Cancelled vs. Canceled: Which Is Correct?

We're setting the record straight on whether your plans are "cancelled" or "canceled"

Another day, another plan you might have to change. Flights are notoriously unreliable, mostly due to staff shortages—airlines and airports experienced considerable layoffs during the height of the COVID-19 pandemic, and rehiring hasn’t kept up with the increased demand for air travel. In-person events, too, may be subject to change because of continued COVID-19 infections. As you roll with the circumstances and hope for the best, you may find yourself wondering how to write out any changes you encounter. Is “cancelled” or “canceled” the correct spelling for this turn of events?

As with other words that try to trip us up with variant spellings (we’re looking at you, “traveled” vs. “travelled”), there’s a clear-cut answer to your query—no gray (or is it “grey”?) area here. As you move toward (not “towards”) an understanding of the term and how it’s used, know it’s OK (or, perhaps, okay?) if you get it wrong once in a while.

Ready to learn whether “cancelled” or “canceled” is correct? Read on for spelling info you can count on, even as your calendar is in flux.

When to use “cancelled”

“Cancelled” is the British English spelling of the word—included in Samuel Johnson’s A Dictionary of the English Language, which made its debut in 1755. In general, you’ll find that for words of the same pronunciation, British English includes letters that American English does not: colour vs. color, rumour vs. rumor and, yes, cancelled vs. canceled.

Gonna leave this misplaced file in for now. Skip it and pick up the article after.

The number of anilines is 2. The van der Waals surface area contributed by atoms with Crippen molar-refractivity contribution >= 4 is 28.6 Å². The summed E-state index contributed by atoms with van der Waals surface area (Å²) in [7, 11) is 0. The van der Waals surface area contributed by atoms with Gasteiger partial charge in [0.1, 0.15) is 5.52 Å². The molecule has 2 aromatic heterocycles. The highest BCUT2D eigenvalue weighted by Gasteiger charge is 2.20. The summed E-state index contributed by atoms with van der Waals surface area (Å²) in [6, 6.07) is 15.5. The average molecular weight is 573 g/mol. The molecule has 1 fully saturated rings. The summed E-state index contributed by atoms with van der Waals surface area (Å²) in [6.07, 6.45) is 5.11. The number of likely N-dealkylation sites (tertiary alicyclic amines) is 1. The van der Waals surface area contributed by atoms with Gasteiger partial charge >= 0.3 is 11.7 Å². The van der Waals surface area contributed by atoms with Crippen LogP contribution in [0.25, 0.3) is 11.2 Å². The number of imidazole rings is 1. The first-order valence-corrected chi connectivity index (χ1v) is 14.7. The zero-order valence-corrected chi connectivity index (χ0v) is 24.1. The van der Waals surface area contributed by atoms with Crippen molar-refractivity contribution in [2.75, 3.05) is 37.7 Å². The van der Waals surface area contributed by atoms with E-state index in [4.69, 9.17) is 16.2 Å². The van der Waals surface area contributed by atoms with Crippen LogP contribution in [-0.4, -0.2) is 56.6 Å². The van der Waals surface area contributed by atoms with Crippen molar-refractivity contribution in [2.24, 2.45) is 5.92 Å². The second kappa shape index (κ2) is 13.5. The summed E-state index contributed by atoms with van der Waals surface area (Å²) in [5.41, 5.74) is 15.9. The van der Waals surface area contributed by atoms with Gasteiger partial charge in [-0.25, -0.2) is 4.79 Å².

In addition to England, countries that use British spellings include Australia, Ireland and Canada.

But—exception alert!—”cancellation” is the most common spelling, used in both British and American English. “Cancelation” is also accepted, but you won’t see it as often in any English usage.

When to use “canceled”

If your audience is mostly in the States, “canceled” will be the usual spelling choice. Linguists generally agree that this began with Noah Webster, whose name, of course, is linked with dictionaries in the United States. His An American Dictionary of the English Language was first published stateside in 1828 and used “canceled” as the preferred spelling.

As mentioned, American English tends to streamline the spelling of words by omitting letters that are not needed to pronounce the word. This is a good rule to keep in mind when you’re trying to remember if “cancelled” or “canceled” is correct.

That said, there’s also another rule that’s useful to remember …

Pronunciation matters

“Cancel,” when it’s spoken, has its emphasis on the first syllable. But when a word’s stress falls on its final syllable, it generally takes two l’s before “ed.” Examples of this are “compelled,” “rebelled” and “repelled.”

This is the case for both American and British English spellings. Pronouncing the word in your head will help you figure out whether this rule applies.

Cancelled vs. canceled

For a U.S. audience, “canceled” will be your best choice; for those who use British English, go with “cancelled.”

If you forget whether you should be using “canceled” or “cancelled,” no worries. Both are accepted, so pick one—just make sure you use it consistently throughout your communication.

But when it comes to fun plans, here’s hoping we’ve all got a bit less reason to use either “cancelled” or “canceled” in the near future—and that words like “accomplished,” “enjoyed” and even “celebrated” will continue to take its place. If you find yourself in a tricky situation, however, here is how to cancel plans politely.